At the outset, it helps to set an amount of time you’re going to “practice” for. Otherwise, you may never create the time to fit the practice in. If you’re just beginning, it can help to choose a short time, such as five or ten minutes. Eventually, you can build up to twice as long, then maybe up to 45 minutes or an hour. I use a timer on my phone. Many people do a session in the morning and in the evening, or one or the other. I tend to practice early in the morning as this is the time I have build into my daily schedule to practice. If you feel your life is busy and you have little time, doing some is better than doing none. When you get a little space and time, you can do a bit more.
4. Finally, Attitude, Commitment, and Kindness.
Like anything in life, mindfulness meditation takes commitment and practice. It is well known that little and often is better than intermittent. So be prepared to practice at least four days a week or more. I tend to practice formal mindfulness sessions five days per week and walking meditations at the weekend. When you begin the practice you will notice that you can “concentrate” on your breathing for a few moments and then all of a sudden a string of thoughts will flash across your mind. Your instinctive reaction is to berate yourself for not being able to “do the practice”. This is where the kindness to yourself comes to the fore. No matter how many years you have practiced and no matter the intensity, you can not ultimately control all the thoughts you have. It is like trying to hold water in your hand. No matter how hard you try, you will not succeed. Instead, don’t bother judging yourself or obsessing over the fact you are having the thoughts or the contents of the thoughts. Come back to the focus that the sitting meditation is centered on. Your body and your breath. You will go away. You come back. Time after time. Like the waves on the edge of the sea.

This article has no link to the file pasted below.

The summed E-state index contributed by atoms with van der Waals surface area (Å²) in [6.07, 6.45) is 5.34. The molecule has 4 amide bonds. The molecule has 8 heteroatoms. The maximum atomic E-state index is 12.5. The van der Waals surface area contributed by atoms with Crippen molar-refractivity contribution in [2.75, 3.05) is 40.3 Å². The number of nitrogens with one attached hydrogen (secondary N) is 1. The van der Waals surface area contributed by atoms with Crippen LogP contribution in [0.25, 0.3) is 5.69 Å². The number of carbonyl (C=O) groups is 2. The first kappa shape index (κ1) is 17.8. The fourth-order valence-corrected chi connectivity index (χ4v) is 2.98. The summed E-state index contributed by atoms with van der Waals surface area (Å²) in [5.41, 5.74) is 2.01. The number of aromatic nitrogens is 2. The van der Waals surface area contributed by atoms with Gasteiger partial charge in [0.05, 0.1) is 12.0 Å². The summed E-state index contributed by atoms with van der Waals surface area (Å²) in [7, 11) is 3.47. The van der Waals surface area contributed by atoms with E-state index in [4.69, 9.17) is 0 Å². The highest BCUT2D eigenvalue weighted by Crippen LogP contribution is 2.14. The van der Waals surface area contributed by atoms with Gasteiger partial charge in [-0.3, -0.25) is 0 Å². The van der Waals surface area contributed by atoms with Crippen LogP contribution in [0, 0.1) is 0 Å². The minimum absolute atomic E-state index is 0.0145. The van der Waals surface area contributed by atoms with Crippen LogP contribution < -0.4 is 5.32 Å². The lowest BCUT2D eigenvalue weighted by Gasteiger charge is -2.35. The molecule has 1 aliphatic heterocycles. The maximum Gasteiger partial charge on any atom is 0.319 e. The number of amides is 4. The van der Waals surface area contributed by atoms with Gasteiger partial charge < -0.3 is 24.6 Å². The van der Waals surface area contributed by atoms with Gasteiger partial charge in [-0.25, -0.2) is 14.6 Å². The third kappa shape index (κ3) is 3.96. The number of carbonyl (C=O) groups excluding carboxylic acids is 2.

I hope these simple elements help make your practice a success. If you have experiences and comments on the sitting practice, do let me know.
The photo is one I took this morning, imagining myself sitting under the tree doing a sitting practice.
I leave you with the following quote:
“I’m simply saying that there is a way to be sane. I’m saying that you can get rid of all this insanity created by the past in you. Just by being a simple witness of your thought processes.
It is simply sitting silently, witnessing the thoughts, passing before you. Just witnessing, not interfering not even judging, because the moment you judge you have lost the pure witness. The moment you say “this is good, this is bad,” you have already jumped onto the thought process.
It takes a little time to create a gap between the witness and the mind. Once the gap is there, you are in for a great surprise, that you are not the mind, that you are the witness, a watcher.
And this process of watching is the very alchemy of real religion. Because as you become more and more deeply rooted in witnessing, thoughts start disappearing. You are, but the mind is utterly empty.
That’s the moment of enlightenment. That is the moment that you become for the first time an unconditioned, sane, really free human being.”